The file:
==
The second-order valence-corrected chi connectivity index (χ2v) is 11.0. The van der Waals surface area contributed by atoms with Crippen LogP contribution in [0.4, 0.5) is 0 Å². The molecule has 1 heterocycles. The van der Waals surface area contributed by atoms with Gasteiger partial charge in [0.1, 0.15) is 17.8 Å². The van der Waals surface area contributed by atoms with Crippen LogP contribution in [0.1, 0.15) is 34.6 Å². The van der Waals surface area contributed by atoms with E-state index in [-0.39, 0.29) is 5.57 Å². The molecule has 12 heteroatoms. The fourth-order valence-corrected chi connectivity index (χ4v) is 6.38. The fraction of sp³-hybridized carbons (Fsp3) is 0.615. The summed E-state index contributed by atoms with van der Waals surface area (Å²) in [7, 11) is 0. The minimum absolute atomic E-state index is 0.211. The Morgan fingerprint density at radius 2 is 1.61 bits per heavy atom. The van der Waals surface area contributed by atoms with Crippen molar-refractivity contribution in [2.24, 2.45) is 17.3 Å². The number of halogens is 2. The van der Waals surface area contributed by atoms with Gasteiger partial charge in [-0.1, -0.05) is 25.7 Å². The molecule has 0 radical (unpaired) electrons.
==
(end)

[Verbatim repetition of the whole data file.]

The second-order valence-corrected chi connectivity index (χ2v) is 11.0. The van der Waals surface area contributed by atoms with Crippen LogP contribution in [0.4, 0.5) is 0 Å². The molecule has 1 heterocycles. The van der Waals surface area contributed by atoms with Gasteiger partial charge in [0.1, 0.15) is 17.8 Å². The van der Waals surface area contributed by atoms with Crippen LogP contribution in [0.1, 0.15) is 34.6 Å². The van der Waals surface area contributed by atoms with E-state index in [-0.39, 0.29) is 5.57 Å². The molecule has 12 heteroatoms. The fourth-order valence-corrected chi connectivity index (χ4v) is 6.38. The fraction of sp³-hybridized carbons (Fsp3) is 0.615. The summed E-state index contributed by atoms with van der Waals surface area (Å²) in [7, 11) is 0. The minimum absolute atomic E-state index is 0.211. The Morgan fingerprint density at radius 2 is 1.61 bits per heavy atom. The van der Waals surface area contributed by atoms with Crippen molar-refractivity contribution in [2.24, 2.45) is 17.3 Å². The number of halogens is 2. The van der Waals surface area contributed by atoms with Gasteiger partial charge in [-0.1, -0.05) is 25.7 Å². The molecule has 0 radical (unpaired) electrons.